Electrophoresis in which a polyacrylamide gel is used as the diffusion medium.
The outer layer of the woody parts of plants.
The relationship between two different species of organisms that are interdependent; each gains benefits from the other or a relationship between different species where both of the organisms in question benefit from the presence of the other.
Models used experimentally or theoretically to study molecular shape, electronic properties, or interactions; includes analogous molecules, computer-generated graphics, and mechanical structures.
The synthesis by organisms of organic chemical compounds, especially carbohydrates, from carbon dioxide using energy obtained from light rather than from the oxidation of chemical compounds. Photosynthesis comprises two separate processes: the light reactions and the dark reactions. In higher plants; GREEN ALGAE; and CYANOBACTERIA; NADPH and ATP formed by the light reactions drive the dark reactions which result in the fixation of carbon dioxide. (from Oxford Dictionary of Biochemistry and Molecular Biology, 2001)
Physiological functions characteristic of plants.
A group of alicyclic hydrocarbons with the general formula R-C5H9.
Acetic acid derivatives of the heterocyclic compound indole. (Merck Index, 11th ed)
The characteristic 3-dimensional shape of a protein, including the secondary, supersecondary (motifs), tertiary (domains) and quaternary structure of the peptide chain. PROTEIN STRUCTURE, QUATERNARY describes the conformation assumed by multimeric proteins (aggregates of more than one polypeptide chain).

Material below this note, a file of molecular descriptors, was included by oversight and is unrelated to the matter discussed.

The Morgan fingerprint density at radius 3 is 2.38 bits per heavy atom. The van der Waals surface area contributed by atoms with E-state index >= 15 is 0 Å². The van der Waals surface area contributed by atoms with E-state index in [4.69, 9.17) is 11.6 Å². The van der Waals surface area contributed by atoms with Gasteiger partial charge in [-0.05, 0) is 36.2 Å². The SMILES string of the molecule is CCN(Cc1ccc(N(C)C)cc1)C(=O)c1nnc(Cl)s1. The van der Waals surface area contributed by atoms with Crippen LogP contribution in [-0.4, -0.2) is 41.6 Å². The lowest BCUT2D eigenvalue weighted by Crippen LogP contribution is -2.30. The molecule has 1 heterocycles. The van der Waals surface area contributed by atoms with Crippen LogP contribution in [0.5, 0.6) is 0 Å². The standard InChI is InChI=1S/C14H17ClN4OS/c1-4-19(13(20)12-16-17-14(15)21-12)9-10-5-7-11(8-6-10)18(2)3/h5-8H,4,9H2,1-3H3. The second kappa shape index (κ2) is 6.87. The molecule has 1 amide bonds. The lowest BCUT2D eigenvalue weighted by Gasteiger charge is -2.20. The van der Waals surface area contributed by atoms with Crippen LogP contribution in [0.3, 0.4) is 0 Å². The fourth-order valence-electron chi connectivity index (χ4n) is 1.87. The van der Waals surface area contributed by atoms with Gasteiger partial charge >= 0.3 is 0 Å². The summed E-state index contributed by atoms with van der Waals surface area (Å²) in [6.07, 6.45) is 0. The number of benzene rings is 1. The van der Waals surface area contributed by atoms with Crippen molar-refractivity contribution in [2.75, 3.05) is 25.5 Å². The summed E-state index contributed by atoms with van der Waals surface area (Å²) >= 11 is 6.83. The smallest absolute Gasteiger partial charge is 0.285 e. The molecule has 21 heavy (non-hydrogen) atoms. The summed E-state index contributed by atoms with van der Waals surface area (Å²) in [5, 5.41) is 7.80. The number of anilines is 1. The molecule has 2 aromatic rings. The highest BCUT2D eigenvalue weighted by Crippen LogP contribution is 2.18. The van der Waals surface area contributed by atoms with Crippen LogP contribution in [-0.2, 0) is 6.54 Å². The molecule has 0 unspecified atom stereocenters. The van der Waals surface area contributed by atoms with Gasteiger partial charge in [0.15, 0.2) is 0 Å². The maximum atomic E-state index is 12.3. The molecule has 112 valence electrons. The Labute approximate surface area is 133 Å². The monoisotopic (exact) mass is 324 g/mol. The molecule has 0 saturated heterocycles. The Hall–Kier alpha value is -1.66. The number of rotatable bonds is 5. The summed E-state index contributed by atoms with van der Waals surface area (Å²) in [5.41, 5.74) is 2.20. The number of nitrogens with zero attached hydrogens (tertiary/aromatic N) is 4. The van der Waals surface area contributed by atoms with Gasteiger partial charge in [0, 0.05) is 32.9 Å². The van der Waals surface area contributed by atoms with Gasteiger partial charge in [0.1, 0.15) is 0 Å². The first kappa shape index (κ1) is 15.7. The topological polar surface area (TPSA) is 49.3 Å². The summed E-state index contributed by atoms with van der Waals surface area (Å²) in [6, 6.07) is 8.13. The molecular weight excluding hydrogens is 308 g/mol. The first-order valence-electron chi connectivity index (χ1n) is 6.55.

A plant species of the genus SOLANUM, family SOLANACEAE. The starchy roots are used as food. SOLANINE is found in green parts.
The unconsolidated mineral or organic matter on the surface of the earth that serves as a natural medium for the growth of land plants.
Excrement from the INTESTINES, containing unabsorbed solids, waste products, secretions, and BACTERIA of the DIGESTIVE SYSTEM.
Systems of medicine based on cultural beliefs and practices handed down from generation to generation. The concept includes mystical and magical rituals (SPIRITUAL THERAPIES); PHYTOTHERAPY; and other treatments which may not be explained by modern medicine.
A field of biology concerned with the development of techniques for the collection and manipulation of biological data, and the use of such data to make biological discoveries or predictions. This field encompasses all computational methods and theories for solving biological problems including manipulation of models and datasets.
Substances released by PLANTS such as PLANT GUMS and PLANT RESINS.
A functional system which includes the organisms of a natural community together with their environment. (McGraw Hill Dictionary of Scientific and Technical Terms, 4th ed)
A compound obtained from the bark of the white willow and wintergreen leaves. It has bacteriostatic, fungicidal, and keratolytic actions.